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Beyond Growth: Is investing in infrastructure good for people’s well-being?

Jordan Schwartz's picture

Beyond Growth:  Is investing in infrastructure good for people’s well-being? / World Bank Photo Collection

In our last blog, we asked whether it is possible for an infrastructure investment in Latin America and the Caribbean to hit the triple win: spur growth, aid societal well-being, and help the environment.

One young woman, on the World Bank Facebook page, posted this plea: "We as citizens have to demand these types of investments from our governments: modern roads, clean energy, investments that create employment without contaminating." ("Nosotros como ciudadanos tenemos que exigir ese tipo de inversiones a nuestros gobiernos: vías modernas, energía limpia que dé trabajo y no contamine.")

I take this as a signal that we should move beyond growth, so...

Latin America’s growth prospects: Made in China?

Tatiana Didier's picture

Latin America's Growth prospects:Made in China?

Global turmoil. Growing prospects of another recession. Crisis in the Eurozone. China’s role as a global growth and recovery engine thrown into question.

The current situation looks worrying enough as it is for Latin America –and the rest of the world for that matter- but the region’s growth prospects should be looked at beyond the current juncture and on the merits of its long-term strengths.
 
Here’s why. The last ten years or so have been very good for many countries in Latin America and the Caribbean. They have witnessed the consolidation of a stable and resilient
macro-financial framework, relatively high growth rates, and advances in the equity agenda.

This new economic face of the region was perhaps most clearly portrayed by a rather robust performance, especially of South American countries, in the context of the recent global crisis. In effect, compared to the middle-income country average, the region’s recession in 2009 was relatively short-lived and, with the notable exception of Mexico, remarkably mild, which helped to make its recovery in 2010-2011 stronger.

Latin America: women still struggle for equality at work and at home

Ana María Muñoz Boudet's picture

Portrait of young woman, Colombia. Photo: Jamie Martin / World Bank
Igualdad (equality) is perhaps one of the most important words in our language and in our culture – it helps us build better societies and the well-being of future generations. However, in Latin America and many other parts of the world, it has different meanings for men and women.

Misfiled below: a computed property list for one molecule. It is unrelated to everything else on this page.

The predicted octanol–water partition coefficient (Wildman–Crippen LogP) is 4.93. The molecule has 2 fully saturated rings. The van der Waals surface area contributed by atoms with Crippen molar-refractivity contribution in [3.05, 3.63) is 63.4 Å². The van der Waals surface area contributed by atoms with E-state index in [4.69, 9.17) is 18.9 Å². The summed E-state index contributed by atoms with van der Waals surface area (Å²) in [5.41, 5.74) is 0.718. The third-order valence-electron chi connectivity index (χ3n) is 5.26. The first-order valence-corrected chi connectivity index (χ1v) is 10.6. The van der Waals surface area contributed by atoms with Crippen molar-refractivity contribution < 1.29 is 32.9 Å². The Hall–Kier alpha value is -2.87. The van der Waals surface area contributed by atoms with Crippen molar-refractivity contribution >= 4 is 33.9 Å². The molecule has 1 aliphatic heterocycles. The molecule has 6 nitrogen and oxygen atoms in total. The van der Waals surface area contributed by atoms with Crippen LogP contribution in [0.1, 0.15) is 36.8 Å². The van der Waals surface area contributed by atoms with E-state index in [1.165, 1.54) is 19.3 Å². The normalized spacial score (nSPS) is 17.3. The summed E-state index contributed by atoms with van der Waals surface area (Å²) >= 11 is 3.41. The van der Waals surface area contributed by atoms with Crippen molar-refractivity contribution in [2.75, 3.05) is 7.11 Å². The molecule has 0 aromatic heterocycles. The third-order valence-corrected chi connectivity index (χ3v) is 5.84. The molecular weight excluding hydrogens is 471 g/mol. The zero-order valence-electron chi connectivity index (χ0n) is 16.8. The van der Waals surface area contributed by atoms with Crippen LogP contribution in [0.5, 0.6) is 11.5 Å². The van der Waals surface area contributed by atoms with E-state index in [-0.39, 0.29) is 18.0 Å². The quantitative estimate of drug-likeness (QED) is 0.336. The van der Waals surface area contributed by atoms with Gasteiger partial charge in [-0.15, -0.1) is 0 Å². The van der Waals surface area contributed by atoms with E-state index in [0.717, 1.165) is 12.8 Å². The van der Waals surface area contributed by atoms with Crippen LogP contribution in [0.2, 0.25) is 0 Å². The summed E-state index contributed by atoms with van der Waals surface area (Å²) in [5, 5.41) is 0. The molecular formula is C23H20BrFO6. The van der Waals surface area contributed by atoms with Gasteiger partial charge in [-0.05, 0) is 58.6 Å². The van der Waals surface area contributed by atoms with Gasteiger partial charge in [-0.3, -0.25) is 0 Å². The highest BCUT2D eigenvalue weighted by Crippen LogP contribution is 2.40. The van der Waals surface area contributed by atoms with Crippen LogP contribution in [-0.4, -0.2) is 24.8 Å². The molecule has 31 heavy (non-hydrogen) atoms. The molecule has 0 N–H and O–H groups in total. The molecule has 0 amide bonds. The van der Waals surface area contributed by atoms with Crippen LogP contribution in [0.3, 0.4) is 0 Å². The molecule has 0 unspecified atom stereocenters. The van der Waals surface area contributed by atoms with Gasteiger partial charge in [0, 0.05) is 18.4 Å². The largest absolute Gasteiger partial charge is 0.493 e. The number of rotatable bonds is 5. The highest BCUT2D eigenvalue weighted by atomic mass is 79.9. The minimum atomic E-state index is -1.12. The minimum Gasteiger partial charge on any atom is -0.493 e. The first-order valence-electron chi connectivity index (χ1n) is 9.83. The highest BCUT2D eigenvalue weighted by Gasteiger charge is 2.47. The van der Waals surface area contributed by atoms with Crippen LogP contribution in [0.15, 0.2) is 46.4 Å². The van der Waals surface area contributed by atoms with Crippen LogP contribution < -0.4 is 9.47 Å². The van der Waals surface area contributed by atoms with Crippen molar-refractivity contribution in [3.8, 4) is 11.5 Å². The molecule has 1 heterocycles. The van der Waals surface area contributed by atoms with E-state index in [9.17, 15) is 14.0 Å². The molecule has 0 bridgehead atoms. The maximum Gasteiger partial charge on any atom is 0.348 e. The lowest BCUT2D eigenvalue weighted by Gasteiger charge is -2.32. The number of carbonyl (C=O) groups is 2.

For the past two decades, “opportunities for all” has been the maxim guiding the region’s public policy. But when we speak about gender equality, the urgency of this principle is questioned by many policy makers. The World Development Report 2012: Gender Equality and Development confirms that gender equality is not only central to development, but a core development objective in its own right.

Investing in infrastructure is still the best bet to spur growth, jobs

Jordan Schwartz's picture

 Investing in infrastructure is still the best bet to spur growth, jobs

Every profession has its fantasy Triple-Win. For a gambler at the horse races, it’s the Trifecta. For musicians, it is a song that breaks hearts, moves feet and sells records. Yet even we geeks have our dreams. In the field of infrastructure, in Latin America and elsewhere, the ultimate triple-win is an investment that

1. spurs economic growth

2. contributes to social well-being, and

3. helps the environment.

“Impossible!” you say. “The laws of nature could not possibly allow for growth that contributes to society’s well-being without taxing our natural endowment.” Is there no way we can unstick ourselves from the Kuznets Curve and uncover investments that spur Green and Inclusive Growth?

Latin America: stop road deaths now

Aurelio Menéndez's picture

Latin America: stop road deaths now

From now until 2020, 10 million people – the population of a small Latin American country – are expected to die in traffic accidents around the world. Latin America itself is a prime victim of this trend: sadly, the region endures the highest number of fatalities caused by automobile accidents in the world.

However, this number could be halved if every single one of us commit to improving road safety. The international community has already moved this issue at the top of its agenda by joining the United Nations in declaring 2011-2020 as the "Decade of Action for Road Safety", which kicks off this week.

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